New EU ‘ePrivacy’ Regulation Aims To Increase Privacy Protections For Electronic Communications And Metadata

The European Commission proposed a new draft “ePrivacy” regulation that would alter how it governs communications, metadata, and consent for data processing in the EU. The new regulation would also eliminate the so-called “EU cookie law,” which requires websites operating within the European Union to ask for consent before tracking users with cookies.

All Communications Must Be Confidential

In a recent “Eurobarometer” survey conducted by the European Union, 92% of the respondents said that it’s important or very important that their personal information is only accessed with their permission.

This makes a good case not just for strong privacy protections in the EU, but also for increased adoption of end-to-end encryption by services companies wherever possible. Encryption backdoors should also be out of the question, as EU’s cybersecurity advisory agency recently suggested as well.

“Listening to, tapping, intercepting, scanning and storing of, for example, text messages, emails or voice calls will not be allowed without the consent of the user,” said a recent press release by the European Commission.

Although consent is required to access information on a user’s device, it wouldn’t be needed for meant to improve the user experience. This includes the cookies needed to remember shopping cart history, for filling in online forms over several pages, or the login information for the same session. Cookies set by a website counting the number of visits made by a certain visitor will also not require consent anymore.

This seems like a compromise between the existing “EU cookie law” and stronger privacy protections in order to make the online user experience a little better by not prompting you with a cookie consent request every time you visit a new website.

Unless needed for billing purposes, processing user metadata, such as you called, the timing, location, and duration of the call, as well as websites visited, will also require consent. There is also a requirement to delete or make anonymous all electronic communications metadata obtained without consent.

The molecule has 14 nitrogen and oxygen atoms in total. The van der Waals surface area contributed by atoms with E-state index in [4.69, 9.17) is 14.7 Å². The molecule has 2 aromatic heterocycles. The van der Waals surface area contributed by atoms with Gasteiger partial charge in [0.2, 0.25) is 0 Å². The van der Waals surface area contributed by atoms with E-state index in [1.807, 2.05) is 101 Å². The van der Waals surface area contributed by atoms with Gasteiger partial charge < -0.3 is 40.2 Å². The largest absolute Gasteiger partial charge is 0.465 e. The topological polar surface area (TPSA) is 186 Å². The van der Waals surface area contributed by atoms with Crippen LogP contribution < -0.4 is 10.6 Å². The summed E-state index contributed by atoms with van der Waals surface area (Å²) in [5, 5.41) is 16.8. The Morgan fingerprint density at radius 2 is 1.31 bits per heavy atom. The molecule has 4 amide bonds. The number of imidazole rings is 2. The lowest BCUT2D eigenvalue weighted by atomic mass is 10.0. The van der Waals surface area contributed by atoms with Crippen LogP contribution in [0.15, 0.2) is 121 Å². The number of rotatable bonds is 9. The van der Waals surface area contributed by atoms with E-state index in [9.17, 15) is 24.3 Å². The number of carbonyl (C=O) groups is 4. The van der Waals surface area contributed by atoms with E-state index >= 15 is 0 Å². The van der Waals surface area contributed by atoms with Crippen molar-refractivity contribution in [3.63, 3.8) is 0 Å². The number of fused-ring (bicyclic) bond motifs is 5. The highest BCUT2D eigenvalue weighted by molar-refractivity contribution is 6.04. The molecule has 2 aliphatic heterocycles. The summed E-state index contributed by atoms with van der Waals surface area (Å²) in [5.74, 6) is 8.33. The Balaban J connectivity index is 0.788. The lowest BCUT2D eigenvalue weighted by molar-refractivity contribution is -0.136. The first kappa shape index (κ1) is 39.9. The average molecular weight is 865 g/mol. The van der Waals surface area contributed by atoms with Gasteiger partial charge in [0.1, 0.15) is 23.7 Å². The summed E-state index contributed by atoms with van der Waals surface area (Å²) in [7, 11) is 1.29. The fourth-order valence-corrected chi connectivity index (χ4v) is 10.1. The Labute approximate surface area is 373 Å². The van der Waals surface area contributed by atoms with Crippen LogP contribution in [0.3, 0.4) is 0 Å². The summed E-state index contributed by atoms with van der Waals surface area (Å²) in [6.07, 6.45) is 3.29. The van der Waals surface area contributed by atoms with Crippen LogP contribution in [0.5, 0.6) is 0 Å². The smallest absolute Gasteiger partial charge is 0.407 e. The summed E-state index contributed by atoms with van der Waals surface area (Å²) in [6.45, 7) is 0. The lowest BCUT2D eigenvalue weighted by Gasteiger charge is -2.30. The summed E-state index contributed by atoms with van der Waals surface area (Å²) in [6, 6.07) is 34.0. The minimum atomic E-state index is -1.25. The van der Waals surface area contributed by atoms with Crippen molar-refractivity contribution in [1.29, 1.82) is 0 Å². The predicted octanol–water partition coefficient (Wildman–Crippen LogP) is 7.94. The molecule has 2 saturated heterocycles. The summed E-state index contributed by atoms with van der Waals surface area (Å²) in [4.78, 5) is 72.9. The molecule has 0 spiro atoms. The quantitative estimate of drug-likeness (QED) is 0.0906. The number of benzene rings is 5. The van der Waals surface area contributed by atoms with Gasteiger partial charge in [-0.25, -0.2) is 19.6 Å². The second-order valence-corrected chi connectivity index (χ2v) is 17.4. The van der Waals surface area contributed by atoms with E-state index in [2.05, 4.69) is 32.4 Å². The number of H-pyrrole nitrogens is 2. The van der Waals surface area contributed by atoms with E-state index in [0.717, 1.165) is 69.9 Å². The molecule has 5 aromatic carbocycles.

Prior consent will also be required for any unsolicited marketing call. Member states that employ a do-not-call list can opt-out of this requirement, as long as the marketing callers use a prefix number that indicates their call is a marketing call.

The new rules will also require browsers to prompt European Union users at installation whether they want to enable third-party cookies or not, as well as offer other options for increased privacy during online surfing.

It’s not clear yet what the impact will be to data sharing between Facebook and WhatsApp, which is temporarily suspended.

The new ePrivacy regulation, which focuses on communications between individuals and individuals and companies, will complement the General Data Protection Regulation (GDPR), which focuses on protecting personal data. Both will be put in front of the European Council (comprised of heads of member states), and the European Parliament for revisions and they are expected to be adopted by member states by May 25, 2018.

Lucian Armasu
Lucian Armasu is a Contributing Writer for Tom's Hardware US. He covers software news and the issues surrounding privacy and security.